Michael Albertus, Department of Political Science
This project seeks to examine the long-term implications of land reform for a range of key development outcomes such as the provision of public education, political integration of historically excluded indigenous groups, and civil conflict.
The main case I will study is Peru. Half of all of the private agricultural land in the entire country of Peru was expropriated and redistributed under military rule from 1969-80, mostly to peasants who previously worked on large, semi-feudal estates. This reorganization of the countryside is hypothesized to be at the heart of a host of consequential subsequent developments in Peru: the rise of rural public schooling, the greater political power of indigenous groups, and even the brutal Shining Path insurgency that ultimately killed roughly 70,000 people between 1980 and 2000. My project will investigate these relationships by geographically linking earlier land reform in Peru with these diverse development outcomes to determine how the scope and character of land reform impacted them.
Michael Albertus is an assistant professor of political science at the University of Chicago. His research interests include political regimes and redistribution, regime transitions and stability, politics under dictatorship, clientelism, and civil conflict.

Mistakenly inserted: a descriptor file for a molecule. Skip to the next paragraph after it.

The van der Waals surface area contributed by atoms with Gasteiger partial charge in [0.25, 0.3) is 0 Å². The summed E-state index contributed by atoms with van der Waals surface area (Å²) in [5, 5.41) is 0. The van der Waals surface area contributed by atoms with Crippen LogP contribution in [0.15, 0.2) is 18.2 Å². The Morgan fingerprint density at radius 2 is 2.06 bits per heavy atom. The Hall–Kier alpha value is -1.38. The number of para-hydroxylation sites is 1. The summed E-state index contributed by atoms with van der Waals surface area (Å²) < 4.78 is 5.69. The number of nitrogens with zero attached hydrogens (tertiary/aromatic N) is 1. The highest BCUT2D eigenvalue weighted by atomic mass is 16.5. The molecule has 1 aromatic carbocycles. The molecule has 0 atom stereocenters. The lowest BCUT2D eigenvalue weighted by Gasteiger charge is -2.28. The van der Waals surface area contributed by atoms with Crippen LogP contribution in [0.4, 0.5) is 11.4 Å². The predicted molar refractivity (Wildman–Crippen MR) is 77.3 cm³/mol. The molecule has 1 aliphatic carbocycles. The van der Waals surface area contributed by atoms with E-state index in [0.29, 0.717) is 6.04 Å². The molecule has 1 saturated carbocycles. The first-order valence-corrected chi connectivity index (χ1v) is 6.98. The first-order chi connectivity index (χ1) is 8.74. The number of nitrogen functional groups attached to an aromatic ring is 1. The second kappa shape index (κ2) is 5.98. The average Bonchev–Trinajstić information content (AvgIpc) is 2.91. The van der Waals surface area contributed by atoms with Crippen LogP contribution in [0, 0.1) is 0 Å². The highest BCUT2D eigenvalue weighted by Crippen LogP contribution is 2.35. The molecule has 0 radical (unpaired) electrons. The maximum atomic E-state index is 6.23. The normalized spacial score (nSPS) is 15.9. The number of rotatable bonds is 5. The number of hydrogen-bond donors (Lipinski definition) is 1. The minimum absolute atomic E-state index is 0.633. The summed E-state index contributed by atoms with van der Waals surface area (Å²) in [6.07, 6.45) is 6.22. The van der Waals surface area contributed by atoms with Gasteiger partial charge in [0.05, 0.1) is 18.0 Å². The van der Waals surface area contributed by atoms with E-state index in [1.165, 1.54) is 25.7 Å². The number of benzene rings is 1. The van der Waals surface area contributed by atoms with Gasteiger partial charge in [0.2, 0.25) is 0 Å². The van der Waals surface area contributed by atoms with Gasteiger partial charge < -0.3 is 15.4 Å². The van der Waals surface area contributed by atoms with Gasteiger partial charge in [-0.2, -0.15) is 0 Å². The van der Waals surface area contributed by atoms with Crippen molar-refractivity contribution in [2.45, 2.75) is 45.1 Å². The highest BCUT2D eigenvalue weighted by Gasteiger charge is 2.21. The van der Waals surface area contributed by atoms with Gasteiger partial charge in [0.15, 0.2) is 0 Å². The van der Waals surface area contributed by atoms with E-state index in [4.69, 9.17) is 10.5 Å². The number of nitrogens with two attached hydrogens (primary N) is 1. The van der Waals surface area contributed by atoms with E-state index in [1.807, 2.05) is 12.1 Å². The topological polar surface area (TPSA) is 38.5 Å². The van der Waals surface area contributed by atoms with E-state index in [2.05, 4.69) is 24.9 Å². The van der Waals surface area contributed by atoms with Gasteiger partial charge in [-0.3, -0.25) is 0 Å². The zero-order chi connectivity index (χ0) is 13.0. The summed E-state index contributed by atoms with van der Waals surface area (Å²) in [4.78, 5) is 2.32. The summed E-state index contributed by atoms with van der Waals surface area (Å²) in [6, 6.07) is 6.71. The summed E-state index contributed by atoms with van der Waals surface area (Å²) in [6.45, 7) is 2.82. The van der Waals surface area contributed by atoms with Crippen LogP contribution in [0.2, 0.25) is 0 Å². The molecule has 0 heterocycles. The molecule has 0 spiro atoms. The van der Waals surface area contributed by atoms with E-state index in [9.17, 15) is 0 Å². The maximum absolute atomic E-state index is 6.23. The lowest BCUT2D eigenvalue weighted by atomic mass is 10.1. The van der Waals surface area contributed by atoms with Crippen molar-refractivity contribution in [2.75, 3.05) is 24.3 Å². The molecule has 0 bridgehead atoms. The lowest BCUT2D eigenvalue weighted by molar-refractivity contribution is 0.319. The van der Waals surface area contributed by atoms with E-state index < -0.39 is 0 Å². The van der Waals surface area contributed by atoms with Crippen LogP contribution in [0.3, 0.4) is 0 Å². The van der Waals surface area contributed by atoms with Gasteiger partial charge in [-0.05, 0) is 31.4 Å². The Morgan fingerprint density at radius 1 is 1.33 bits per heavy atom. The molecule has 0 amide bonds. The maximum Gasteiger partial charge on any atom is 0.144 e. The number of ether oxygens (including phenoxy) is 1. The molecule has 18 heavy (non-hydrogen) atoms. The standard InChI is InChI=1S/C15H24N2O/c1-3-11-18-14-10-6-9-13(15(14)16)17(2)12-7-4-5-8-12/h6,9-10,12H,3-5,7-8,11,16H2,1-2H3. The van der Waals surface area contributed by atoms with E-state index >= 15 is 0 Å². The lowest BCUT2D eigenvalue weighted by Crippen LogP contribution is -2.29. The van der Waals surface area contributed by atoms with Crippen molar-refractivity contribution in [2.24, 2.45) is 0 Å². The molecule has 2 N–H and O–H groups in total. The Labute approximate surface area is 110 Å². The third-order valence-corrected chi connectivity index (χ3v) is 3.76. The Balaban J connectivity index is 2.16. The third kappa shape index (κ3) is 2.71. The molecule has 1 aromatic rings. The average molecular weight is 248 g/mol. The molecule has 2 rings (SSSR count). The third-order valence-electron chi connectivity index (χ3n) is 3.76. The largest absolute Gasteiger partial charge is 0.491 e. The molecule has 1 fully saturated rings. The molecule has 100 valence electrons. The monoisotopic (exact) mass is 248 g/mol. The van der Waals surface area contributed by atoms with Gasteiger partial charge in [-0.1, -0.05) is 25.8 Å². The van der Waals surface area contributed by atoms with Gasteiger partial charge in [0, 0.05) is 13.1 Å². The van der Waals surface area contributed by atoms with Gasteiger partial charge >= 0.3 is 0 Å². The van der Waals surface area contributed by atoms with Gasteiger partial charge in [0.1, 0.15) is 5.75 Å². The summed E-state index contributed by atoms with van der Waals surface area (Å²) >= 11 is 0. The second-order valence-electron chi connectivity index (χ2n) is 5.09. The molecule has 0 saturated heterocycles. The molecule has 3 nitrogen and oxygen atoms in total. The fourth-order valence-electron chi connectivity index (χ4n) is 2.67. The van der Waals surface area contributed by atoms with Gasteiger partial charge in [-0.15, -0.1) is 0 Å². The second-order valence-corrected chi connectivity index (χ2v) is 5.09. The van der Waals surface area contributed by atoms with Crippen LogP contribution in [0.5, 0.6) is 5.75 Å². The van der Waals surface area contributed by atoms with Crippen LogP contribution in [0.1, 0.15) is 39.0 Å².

His first book, Autocracy and Redistribution: The Politics of Land Reform, was published in 2015 by Cambridge University Press in the Cambridge Studies in Comparative Politics series. It won the 2016 Luebbert Book Award for the best book in comparative politics published in the previous two years, as well as the 2017 LASA Bryce Wood Book Award for the best book on Latin America in the social sciences and humanities. His research has also been published in the American Journal of Political Science, World Politics, British Journal of Political Science, Comparative Political Studies, Journal of Conflict Resolution, Annual Review of Political Science, Comparative Politics, International Studies Quarterly, Political Science Research and Methods, Economics & Politics, World Development, and Latin American Research Review. His second book, Flawed Since Conception: Authoritarian Legacies Under Democracy, is forthcoming with Cambridge University Press.